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Understanding the debate behind California's new math framework

Original post made on Nov 22, 2021

In the push to help more students thrive in STEM, California is working to change the way its schools teach math. But the suggested new framework has sparked widespread criticism.

Read the full story here Web Link posted Sunday, November 21, 2021, 1:31 PM

Comments (3)

Posted by gutbug
a resident of Community Center
on Nov 22, 2021 at 11:59 am

gutbug is a registered user.

The article describes how California already lags the nation in math standards. US lags the world similarly. Yes Black and Latinx students are under-represented in advanced Math classes. Is that a reason to hold back the advanced classes, or should even more effort be put in to increase the support to the under-represented minorities? I disagree with this current plan.


Posted by S. Underwood
a resident of Crescent Park
on Nov 22, 2021 at 3:38 pm

S. Underwood is a registered user.

The right approach is to look at what's working for the kids / schools with high performance and bring that to the folks who need it.

Left-wing math "reformers" have been in charge of California education for a long time. This is just the latest round of fashionable veneer that misdirects from anything resembling actually teaching of core skills, practice, and schools being accountable for results. ['Results' don't matter if you're perpetually 3 years into a 5 year 'reimagining' experiment that will (we promise!) fix everything.]

May God help Palo Alto if we are dumb enough to be chasing San Francisco regarding how to manage our public schools, even if it is the woke thing to do. I guarantee you, nearly all San Francisco public families wish they were in Palo Alto. I don't think it counts as progress if we make that not the case.


Posted by Citizen
a resident of Another Palo Alto neighborhood
on Nov 24, 2021 at 10:28 am

Citizen is a registered user.

Partisans are working too hard to make this a left-right issue for their own purposes. It’s not. It's a how-to-teach-math issue, and a how-to-reform-education-so-it's-not-stuck-in-the-industrial-revolution issue.

The problem with Jo Boaler's take is that education majors tend to be notoriously bad at math. I’ve seen how this translates to hurting kids eager to learn math, from the materials chosen to outright forbidding kids to work ahead.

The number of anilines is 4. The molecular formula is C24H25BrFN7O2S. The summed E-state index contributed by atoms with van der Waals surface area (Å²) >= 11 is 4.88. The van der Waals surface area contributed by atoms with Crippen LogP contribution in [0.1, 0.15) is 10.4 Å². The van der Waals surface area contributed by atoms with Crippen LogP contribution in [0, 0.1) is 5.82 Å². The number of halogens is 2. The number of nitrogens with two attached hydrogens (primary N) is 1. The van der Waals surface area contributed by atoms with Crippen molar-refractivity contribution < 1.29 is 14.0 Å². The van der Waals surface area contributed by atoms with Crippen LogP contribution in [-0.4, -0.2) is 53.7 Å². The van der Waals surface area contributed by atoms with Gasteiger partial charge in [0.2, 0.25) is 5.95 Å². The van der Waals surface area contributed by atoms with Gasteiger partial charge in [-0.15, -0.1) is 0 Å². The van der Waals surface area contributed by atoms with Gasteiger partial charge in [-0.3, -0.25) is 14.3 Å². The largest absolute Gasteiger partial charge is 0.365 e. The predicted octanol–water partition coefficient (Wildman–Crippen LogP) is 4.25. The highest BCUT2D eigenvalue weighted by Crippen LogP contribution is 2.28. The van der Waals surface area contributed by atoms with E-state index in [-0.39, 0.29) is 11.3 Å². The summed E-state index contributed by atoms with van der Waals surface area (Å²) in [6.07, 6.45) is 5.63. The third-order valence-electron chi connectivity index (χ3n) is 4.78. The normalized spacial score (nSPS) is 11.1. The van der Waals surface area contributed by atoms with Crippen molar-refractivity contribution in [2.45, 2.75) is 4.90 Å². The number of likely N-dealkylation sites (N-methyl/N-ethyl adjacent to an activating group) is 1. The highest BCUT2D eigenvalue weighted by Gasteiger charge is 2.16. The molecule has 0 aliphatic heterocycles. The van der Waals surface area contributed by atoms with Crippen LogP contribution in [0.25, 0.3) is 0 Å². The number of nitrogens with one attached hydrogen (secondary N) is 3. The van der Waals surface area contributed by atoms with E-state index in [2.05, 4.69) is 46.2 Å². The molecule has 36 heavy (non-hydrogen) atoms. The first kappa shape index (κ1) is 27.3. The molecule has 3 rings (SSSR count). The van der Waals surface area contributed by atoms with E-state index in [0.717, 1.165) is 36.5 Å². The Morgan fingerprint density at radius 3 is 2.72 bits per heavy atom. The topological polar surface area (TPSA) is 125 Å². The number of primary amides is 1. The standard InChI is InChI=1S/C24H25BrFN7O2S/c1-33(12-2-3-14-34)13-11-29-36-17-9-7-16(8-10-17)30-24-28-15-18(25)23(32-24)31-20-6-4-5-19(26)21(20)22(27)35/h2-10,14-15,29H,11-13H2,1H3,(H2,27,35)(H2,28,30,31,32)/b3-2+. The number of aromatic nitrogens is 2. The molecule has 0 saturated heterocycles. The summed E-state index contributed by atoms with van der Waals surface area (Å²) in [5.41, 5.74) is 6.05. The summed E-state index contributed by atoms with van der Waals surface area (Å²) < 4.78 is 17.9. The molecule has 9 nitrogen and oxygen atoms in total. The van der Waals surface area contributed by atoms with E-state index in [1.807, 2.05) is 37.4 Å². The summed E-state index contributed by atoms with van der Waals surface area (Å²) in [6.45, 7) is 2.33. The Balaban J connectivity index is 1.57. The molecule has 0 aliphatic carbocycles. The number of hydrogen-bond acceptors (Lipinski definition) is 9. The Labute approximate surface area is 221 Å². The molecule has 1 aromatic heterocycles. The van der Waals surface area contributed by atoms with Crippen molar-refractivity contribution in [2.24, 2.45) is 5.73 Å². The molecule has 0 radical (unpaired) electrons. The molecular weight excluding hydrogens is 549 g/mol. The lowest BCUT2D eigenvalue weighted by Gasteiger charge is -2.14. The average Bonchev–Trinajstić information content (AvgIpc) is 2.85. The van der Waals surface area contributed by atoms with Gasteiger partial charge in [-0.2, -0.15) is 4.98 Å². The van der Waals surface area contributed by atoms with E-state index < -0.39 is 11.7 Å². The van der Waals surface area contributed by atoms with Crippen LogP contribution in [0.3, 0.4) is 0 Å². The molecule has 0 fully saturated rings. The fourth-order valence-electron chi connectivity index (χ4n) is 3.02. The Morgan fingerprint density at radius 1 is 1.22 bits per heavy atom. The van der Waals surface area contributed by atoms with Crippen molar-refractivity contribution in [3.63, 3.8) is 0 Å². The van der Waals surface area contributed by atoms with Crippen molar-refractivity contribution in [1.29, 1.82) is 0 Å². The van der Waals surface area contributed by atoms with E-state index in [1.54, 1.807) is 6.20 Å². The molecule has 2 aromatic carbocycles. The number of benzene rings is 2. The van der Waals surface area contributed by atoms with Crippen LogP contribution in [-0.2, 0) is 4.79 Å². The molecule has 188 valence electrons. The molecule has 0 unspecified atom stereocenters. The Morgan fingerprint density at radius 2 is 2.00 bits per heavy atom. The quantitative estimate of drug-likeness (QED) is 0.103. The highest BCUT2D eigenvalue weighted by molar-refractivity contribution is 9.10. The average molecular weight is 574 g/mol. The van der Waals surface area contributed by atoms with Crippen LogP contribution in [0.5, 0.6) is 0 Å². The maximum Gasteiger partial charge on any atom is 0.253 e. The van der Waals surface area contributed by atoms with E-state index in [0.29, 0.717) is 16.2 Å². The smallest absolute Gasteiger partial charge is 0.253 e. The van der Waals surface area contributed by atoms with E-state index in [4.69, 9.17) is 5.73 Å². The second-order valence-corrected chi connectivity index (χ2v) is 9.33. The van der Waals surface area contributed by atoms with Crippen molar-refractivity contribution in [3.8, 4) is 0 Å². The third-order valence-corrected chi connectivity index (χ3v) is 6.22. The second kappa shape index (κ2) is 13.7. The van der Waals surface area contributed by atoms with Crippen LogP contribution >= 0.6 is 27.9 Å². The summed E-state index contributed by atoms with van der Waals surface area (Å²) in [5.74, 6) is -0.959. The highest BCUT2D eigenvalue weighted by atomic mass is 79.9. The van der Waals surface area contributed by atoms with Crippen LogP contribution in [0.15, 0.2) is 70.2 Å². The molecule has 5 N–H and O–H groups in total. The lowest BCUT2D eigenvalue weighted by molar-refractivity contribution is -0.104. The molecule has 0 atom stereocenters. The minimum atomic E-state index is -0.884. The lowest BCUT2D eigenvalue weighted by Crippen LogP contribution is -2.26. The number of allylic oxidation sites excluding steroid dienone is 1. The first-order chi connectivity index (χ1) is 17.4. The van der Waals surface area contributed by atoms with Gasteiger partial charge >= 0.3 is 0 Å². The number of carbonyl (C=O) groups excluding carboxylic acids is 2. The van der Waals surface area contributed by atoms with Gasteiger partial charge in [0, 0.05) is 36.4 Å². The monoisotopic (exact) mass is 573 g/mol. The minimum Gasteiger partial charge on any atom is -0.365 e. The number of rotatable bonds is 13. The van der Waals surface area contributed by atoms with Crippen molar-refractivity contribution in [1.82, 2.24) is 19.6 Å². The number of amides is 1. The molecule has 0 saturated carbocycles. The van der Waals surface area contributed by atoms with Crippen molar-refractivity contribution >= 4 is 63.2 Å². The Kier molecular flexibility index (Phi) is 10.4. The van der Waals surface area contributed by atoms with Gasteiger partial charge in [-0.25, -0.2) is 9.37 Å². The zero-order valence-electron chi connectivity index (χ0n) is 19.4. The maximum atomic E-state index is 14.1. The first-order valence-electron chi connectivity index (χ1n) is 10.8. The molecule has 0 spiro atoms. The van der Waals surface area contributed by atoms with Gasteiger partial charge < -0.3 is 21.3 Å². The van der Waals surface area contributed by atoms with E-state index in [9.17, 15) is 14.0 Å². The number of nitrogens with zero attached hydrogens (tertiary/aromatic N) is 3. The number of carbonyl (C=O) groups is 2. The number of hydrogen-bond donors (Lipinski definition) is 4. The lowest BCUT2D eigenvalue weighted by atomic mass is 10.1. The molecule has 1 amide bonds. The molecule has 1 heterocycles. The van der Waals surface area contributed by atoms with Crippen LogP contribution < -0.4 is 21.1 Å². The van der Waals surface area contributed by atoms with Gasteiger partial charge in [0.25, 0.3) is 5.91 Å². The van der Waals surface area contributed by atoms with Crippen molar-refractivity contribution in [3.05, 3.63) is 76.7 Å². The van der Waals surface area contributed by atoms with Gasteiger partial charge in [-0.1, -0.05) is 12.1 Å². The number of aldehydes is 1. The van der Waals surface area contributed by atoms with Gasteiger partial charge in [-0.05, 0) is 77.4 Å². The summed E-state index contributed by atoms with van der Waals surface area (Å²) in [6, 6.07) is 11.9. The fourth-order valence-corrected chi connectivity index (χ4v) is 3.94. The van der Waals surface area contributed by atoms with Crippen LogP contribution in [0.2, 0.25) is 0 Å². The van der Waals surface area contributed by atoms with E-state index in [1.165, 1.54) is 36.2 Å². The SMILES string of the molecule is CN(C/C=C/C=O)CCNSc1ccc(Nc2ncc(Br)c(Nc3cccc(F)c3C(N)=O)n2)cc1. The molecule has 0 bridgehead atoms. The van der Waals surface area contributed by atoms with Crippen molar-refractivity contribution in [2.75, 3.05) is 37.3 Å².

When PAUSD chose the pedagogically wordy Everyday Math, what a nightmare for dyslexics and math lovers. But since many teachers felt left out of math more geared to mathy kids in their youth, they eagerly inflected EDM on kids who were thus disadvantaged, held back and/or made to feel they were bad at math because the program contained so little actual math. I saw students who entered middle school behind where they were when EDM began a few years earlier and felt serious anguish because of it.

The problem with the math professors perspective: they only see students whose learning needs & style were met by the system.

Individualizing instruction so each student has agency and can learn to best meet their needs and ambitions, is a better approach. It didn't used to be easy to do but is now.

Making everyone do the same thing and putting off algebra is exactly the wrong approach. Children arrive at school intuitively understanding variable substitution: 2 apples plus 3 pears is algebraic. But we force them to see math as purely numeric for years, so of course they have trouble understanding variables later. Students with basic math skills can do BASIC calculus. The concept of differentials and how to apply them (since subjects are scrubbed of calc in K-12), would be way easier if introduced far earlier and integrated (LOL) into other subjects.

Relevant, applied math should become an early focus of teaching math. But students should also have opportunities to learn as much math, as fast as they wish, as early as they wish.


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